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The Myth of Business and the Business of Myth

Despite the role that effective storytelling plays in the success of a business, too many people still think of storytelling as just a form of entertainment without widespread commercial application. On one critical level, business is just another social institution like religion, government, and education, subject to the forces of culture like any other institution. Business even has its own “pop culture,” generally expressed in acronyms like CRM, ERP, SCM, and ABC. We like to call the idea that commercial activity operates somewhere outside the boundaries of history, traditional culture, and society, and that it’s somehow largely immune to psychosocial forces or anthropological truth, the “Myth of Business.”

We’re not sure where the idea first caught on that business is somehow a unique human activity subject only to its own rules and driven by the whims of the economic marketplace, modified only by the vagaries of domestic and global politics and regulation. That idea is dangerous. Tap into popular culture or link your business story to stories that already resonate with your target audience, and you’re well on your way to success.

Of course, you have to be very careful about how you tell the story. Before a story can be commercially successful, a significant number of people need to be able not only to “find themselves” in it, but also to find themselves in the audience.

Consider the traditional American “health food” store. Its story was simple—eat commercial food, and poison yourself and your family. Eat “natural” and “organic” foods, and expand your consciousness and extend your life. Over the years, rightly or wrongly, the mass market seemed to associate the early health food pioneers with faddists, nudists, cultists, and other fringe figures.

Now consider Whole Foods—the fastest-growing, and by some accounts the most profitable, food retailer in the United States. Its “story” is the same but with a subtle twist. Natural and organic foods are “better” for you. Not only that, they taste better, and you don’t have to be a food fascist or organic chemist to shop for them. Not only that, but Whole Foods offers an opportunity to join a community not of food fanatics, poultry paranoids, or culinary conspiracy theorists but of normal, affluent people—folks just like you—who are rightly concerned with the quality of their life and health. Same plot line, but the profits are in the nuances of how the story is told.

Just as there is a Myth of Business, there is also the “Business of Myth,” which is to remind us why the notion that business stands outside culture often translates into fatally flawed judgment. We view business as nothing more, and certainly nothing less, than another cultural institution or artifact. We see organized business in the same light as organized religion, organized government, or organized education. As a result, we believe that myth can have the same level of importance and offer the same value to business that it does to any other cultural institution.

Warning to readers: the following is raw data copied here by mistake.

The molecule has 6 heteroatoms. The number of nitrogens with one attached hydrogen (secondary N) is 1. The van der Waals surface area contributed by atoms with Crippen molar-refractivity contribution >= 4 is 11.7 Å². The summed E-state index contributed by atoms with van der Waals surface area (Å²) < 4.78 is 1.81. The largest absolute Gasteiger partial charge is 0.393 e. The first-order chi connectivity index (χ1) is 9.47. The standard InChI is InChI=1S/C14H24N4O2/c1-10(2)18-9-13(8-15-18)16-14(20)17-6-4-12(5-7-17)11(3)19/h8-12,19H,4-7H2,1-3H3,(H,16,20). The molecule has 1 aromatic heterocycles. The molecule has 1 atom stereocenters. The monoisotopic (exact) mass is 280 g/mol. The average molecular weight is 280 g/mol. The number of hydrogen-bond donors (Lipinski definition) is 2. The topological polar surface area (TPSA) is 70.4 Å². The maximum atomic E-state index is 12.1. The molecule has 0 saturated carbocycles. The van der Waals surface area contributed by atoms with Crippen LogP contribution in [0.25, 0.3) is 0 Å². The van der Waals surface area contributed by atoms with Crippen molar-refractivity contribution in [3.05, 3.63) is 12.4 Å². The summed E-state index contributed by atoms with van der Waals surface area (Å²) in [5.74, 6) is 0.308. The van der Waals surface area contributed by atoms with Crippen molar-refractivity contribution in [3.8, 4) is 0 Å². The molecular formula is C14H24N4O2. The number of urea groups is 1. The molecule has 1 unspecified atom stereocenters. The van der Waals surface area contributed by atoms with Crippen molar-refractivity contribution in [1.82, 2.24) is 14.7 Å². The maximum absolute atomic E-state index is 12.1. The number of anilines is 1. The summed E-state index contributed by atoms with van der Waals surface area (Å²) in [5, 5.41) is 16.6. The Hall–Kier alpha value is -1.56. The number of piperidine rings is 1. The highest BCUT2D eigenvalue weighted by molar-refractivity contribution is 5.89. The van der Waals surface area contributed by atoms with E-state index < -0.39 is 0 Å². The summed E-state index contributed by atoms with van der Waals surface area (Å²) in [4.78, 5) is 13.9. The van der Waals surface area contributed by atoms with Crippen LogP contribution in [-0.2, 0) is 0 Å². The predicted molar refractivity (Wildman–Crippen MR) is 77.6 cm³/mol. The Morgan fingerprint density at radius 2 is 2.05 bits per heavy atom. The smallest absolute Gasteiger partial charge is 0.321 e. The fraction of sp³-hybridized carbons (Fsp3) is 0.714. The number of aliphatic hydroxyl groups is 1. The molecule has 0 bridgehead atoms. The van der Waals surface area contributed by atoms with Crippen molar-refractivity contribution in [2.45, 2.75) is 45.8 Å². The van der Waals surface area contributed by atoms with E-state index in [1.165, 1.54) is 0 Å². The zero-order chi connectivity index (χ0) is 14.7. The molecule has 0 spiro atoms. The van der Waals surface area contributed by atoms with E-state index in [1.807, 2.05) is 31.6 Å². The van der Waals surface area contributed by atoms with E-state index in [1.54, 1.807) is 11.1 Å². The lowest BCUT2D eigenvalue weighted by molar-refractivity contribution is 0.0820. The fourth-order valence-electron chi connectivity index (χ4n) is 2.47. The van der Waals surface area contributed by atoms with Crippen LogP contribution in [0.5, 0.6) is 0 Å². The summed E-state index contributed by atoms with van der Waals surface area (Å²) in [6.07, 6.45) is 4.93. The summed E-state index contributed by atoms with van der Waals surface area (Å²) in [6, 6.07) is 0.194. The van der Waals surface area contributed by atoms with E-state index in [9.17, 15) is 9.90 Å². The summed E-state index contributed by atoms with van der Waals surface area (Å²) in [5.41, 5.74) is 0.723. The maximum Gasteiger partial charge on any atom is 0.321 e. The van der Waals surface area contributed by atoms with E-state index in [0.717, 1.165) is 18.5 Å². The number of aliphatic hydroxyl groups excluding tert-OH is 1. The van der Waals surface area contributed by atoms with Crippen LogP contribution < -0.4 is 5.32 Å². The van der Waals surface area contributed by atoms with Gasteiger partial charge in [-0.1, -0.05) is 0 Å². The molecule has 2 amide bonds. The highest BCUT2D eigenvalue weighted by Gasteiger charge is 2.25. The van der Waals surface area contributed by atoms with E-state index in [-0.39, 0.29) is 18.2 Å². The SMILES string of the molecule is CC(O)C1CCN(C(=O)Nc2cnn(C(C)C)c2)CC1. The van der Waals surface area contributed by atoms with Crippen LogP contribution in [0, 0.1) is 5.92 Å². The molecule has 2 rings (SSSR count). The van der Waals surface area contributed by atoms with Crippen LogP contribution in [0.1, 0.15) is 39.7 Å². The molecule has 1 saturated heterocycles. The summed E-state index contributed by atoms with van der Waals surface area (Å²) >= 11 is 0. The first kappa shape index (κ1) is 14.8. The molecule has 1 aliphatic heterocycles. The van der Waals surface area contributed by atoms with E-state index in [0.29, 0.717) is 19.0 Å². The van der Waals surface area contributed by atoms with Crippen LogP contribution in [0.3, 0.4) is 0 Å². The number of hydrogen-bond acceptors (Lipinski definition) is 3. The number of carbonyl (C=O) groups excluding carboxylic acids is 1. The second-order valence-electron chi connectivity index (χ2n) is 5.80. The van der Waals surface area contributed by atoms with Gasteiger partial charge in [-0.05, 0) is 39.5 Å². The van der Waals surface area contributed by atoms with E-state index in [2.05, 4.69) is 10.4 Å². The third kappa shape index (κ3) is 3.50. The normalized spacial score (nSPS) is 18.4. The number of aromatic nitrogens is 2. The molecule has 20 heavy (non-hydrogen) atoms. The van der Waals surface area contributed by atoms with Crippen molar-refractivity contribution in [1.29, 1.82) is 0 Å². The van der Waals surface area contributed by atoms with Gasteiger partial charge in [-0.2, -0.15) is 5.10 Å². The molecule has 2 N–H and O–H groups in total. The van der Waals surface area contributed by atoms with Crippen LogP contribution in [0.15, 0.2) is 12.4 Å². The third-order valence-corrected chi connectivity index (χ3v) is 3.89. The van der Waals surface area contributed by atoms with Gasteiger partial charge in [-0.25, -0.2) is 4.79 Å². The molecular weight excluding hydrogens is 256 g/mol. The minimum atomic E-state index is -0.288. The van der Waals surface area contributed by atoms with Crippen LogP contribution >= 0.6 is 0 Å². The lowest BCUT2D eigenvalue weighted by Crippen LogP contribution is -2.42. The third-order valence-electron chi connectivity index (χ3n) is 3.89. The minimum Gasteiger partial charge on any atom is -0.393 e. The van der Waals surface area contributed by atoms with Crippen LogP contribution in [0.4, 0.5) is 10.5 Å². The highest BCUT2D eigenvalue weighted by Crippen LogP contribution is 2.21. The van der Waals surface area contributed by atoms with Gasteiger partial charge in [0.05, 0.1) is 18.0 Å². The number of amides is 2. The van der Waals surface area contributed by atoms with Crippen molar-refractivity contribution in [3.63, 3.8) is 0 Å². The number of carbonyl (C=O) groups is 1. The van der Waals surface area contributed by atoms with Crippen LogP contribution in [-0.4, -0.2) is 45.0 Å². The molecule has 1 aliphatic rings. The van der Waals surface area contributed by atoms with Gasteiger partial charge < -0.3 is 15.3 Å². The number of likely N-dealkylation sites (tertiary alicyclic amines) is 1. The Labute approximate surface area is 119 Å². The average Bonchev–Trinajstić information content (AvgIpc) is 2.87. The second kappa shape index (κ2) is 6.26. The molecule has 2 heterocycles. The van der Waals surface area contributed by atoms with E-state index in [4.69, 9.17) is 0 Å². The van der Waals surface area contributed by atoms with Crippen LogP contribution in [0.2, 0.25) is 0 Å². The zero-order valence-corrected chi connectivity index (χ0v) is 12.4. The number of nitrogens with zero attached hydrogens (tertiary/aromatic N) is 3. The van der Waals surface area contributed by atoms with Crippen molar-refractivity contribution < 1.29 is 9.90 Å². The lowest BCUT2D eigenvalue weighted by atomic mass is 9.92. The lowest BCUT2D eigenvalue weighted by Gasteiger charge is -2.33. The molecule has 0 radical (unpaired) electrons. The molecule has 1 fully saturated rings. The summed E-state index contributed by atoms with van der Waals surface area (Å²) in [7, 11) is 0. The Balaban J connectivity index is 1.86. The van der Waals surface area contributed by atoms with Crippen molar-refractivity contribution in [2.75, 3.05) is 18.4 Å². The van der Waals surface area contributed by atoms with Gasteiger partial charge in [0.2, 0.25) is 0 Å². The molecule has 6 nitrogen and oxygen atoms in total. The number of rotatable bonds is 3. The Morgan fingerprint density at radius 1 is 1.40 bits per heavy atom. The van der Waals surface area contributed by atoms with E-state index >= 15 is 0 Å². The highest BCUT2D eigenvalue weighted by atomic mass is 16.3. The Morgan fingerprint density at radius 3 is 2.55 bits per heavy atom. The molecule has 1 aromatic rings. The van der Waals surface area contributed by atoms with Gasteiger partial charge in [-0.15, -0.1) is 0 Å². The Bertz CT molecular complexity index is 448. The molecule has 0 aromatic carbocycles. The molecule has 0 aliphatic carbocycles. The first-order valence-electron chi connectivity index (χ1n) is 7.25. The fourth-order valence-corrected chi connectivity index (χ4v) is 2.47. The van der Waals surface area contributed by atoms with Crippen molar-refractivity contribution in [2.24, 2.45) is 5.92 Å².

By the time the twentieth century ended, the business community found itself rushing toward Y2K, what corporate urban legend held was sure to be a technologically driven Armageddon. It was a time when the blanket woven from the strands of mechanistic industrial metrics—reliance on process and systems over content and imagination, and Alfred P. Sloan’s almost feudal conception of the corporation, the template for General Motors—was starting to irrevocably unravel.

Absent the industrial anchor that had defined business for almost three centuries, commercial thinkers and corporate leaders struggled to reposition what it was they did and even how they described their efforts. Some proclaimed themselves engineers of the Information Age, while those on the bleeding-edge of strategic thinking boldly declared the Information Age over and rattled on about the prospects and perils of life in the Post-Information Age. Soon a great deal of business thinking began to suffer from an acute loss of context.

Think of context as a kind of referential frame that not only acts as a border for a picture, but in the process of providing that border actually becomes an integral element in what the viewer sees. Great frames can be works of art themselves, but the best frames accentuate rather than compete with the art they hold. Sometimes frames become so much a part of the piece they surround that, if they were to be suddenly taken away, our perception of the work would be totally changed. In the most extreme cases, we’d no longer be able to distinguish the work from all the other elements in the room that housed it.

At the turn of the twenty-first century, many businesses had effectively lost their context. As a result, the picture they thought they were displaying made sense only when they were looking at it from the inside. To the outside viewer, the customer, the supply chain partner, the competitor, or the analyst, what had once been a clear, representational work was reduced to an image from Jackson Pollock’s worst nightmare.

At the very heart of this book lies an idea at once modest, revolutionary, and, for more than some (we suspect), counterintuitive: that mythology, the aggregate collection of ancient stories from cultures around the world, can and should play a critical role in helping resolve many of the complexities and crises associated with the world of twenty-first-century business and society. This is especially true for what we call the Abolition of Context—a phenomenon that negatively impacts every aspect of corporate life, from human resources to product development and from marketing to corporate governance. Modest, because, at its heart, a myth is nothing more or less than a simple story created to convey an even simpler truth or principle.

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